The city of Chicago has sued food delivery services DoorDash and Grubhub for allegedly using deceptive and unfair tactics that hurt restaurants during the coronavirus pandemic. The two lawsuits accuse the services of a panoply of misconduct, including falsely advertising delivery services for restaurants without their consent, charging misleading fees to customers, and hiding the costs that they added to a meal.
“It is deeply concerning and unfortunate that these companies broke the law during these incredibly difficult times, using unfair and deceptive tactics to take advantage of restaurants and consumers who were struggling to stay afloat,” said Chicago Mayor Lori Lightfoot, who filed the complaints alongside Acting Business Affairs and Consumer Protection (BACP) Commissioner Kenneth Meyer, and corporation counsel Celia Meza.
The suits apparently stem from a collaboration between the BACP and the City of Chicago Law Department, and they assert claims based on the Chicago Municipal Code. But they echo incidents cited in other lawsuits and public controversies. Grubhub’s lawsuit, for instance, claims the company’s harshly criticized “Supper for Support” discount “was so deceptive that it was forced to issue corrective statements nationally.” Among many other issues, it also singles out Grubhub’s practice of publicizing phone numbers that direct callers to restaurants but quietly add their own fees, as well as making “imposter” versions of restaurant websites.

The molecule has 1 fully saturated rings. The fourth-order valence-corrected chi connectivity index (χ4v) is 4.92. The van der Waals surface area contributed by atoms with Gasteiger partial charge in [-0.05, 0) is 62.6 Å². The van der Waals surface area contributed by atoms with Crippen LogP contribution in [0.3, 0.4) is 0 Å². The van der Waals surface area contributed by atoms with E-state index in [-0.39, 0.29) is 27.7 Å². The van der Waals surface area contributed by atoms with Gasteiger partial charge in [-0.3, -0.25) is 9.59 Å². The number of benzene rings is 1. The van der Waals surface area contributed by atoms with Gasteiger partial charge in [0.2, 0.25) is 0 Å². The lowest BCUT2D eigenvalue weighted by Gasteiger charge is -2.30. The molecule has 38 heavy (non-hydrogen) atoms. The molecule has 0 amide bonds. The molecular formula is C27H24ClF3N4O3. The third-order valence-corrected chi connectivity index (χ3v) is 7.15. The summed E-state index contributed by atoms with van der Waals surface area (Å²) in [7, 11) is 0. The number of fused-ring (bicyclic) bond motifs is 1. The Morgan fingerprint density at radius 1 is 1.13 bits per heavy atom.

Grubhub denied the accusations. “We are deeply disappointed by Mayor Lightfoot’s decision to file this baseless lawsuit. Every single allegation is categorically wrong and we will aggressively defend our business practices. We look forward to responding in court and are confident we will prevail,” a spokesperson told The Verge. Grubhub says it discontinued phone orders on August 23rd, although users can still place a Grubhub order through a representative over the phone, and it no longer makes the websites in question.
This is the second recent government lawsuit against Grubhub. In July, Massachusetts Attorney General Maura Healey sued it for allegedly exceeding a local 15 percent cap on fees to restaurants — a charge that is also present in the Chicago complaint.
DoorDash is similarly accused of getting around Chicago’s 15 percent cap with a $1.50 “Chicago Fee” that “misleadingly conveyed to consumers that the city was imposing this fee and receiving the money.”
DoorDash’s lawsuit also includes a shot against the company’s tipping policy — which solicited “tips” to pay drivers’ existing wages rather than actually passing them on as a bonus. (DoorDash announced that it would change the policy in 2019.) “DoorDash misled consumers in Chicago to believe that they were using the ‘tip’ feature on the DoorDash Platform to supplement the income of the driver who delivered their food, over and above the base pay DoorDash provided. Instead, DoorDash largely used the consumer’s ‘tip’ to subsidize its own agreed payment to the driver,” the suit says.
DoorDash also denied the suit’s merits. “This lawsuit is baseless. It is a waste of taxpayer resources, and Chicagoans should be outraged. DoorDash has stood with the City of Chicago throughout the pandemic, waiving fees for restaurants, providing $500,000 in direct grants, creating strong earning opportunities, and delivering food and other necessities to communities in need,” said a spokesperson in a statement to The Verge. Last year it settled a Washington, DC lawsuit over its tipping policy for $2.5 million; the settlement did not include an admission of wrongdoing.